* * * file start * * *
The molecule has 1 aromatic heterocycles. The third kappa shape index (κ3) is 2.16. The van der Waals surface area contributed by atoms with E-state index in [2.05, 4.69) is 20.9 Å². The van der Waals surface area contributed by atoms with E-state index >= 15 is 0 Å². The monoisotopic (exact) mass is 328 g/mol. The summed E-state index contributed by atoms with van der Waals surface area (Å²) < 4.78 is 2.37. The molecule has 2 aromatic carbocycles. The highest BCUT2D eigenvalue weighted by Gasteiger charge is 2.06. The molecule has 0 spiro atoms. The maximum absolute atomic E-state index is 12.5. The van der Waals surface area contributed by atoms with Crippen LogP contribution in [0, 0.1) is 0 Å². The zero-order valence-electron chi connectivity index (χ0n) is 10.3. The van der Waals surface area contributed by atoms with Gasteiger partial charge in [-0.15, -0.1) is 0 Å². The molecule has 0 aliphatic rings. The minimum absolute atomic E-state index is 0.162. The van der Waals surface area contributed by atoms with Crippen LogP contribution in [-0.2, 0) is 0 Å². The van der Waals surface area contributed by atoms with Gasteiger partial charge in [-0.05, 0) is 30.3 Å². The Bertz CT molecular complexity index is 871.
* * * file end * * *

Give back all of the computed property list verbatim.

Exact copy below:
The molecule has 1 aromatic heterocycles. The third kappa shape index (κ3) is 2.16. The van der Waals surface area contributed by atoms with E-state index in [2.05, 4.69) is 20.9 Å². The van der Waals surface area contributed by atoms with E-state index >= 15 is 0 Å². The monoisotopic (exact) mass is 328 g/mol. The summed E-state index contributed by atoms with van der Waals surface area (Å²) < 4.78 is 2.37. The molecule has 2 aromatic carbocycles. The highest BCUT2D eigenvalue weighted by Gasteiger charge is 2.06. The molecule has 0 spiro atoms. The maximum absolute atomic E-state index is 12.5. The van der Waals surface area contributed by atoms with Crippen LogP contribution in [0, 0.1) is 0 Å². The zero-order valence-electron chi connectivity index (χ0n) is 10.3. The van der Waals surface area contributed by atoms with Gasteiger partial charge in [-0.15, -0.1) is 0 Å². The molecule has 0 aliphatic rings. The minimum absolute atomic E-state index is 0.162. The van der Waals surface area contributed by atoms with Crippen LogP contribution in [-0.2, 0) is 0 Å². The van der Waals surface area contributed by atoms with Gasteiger partial charge in [-0.05, 0) is 30.3 Å². The Bertz CT molecular complexity index is 871.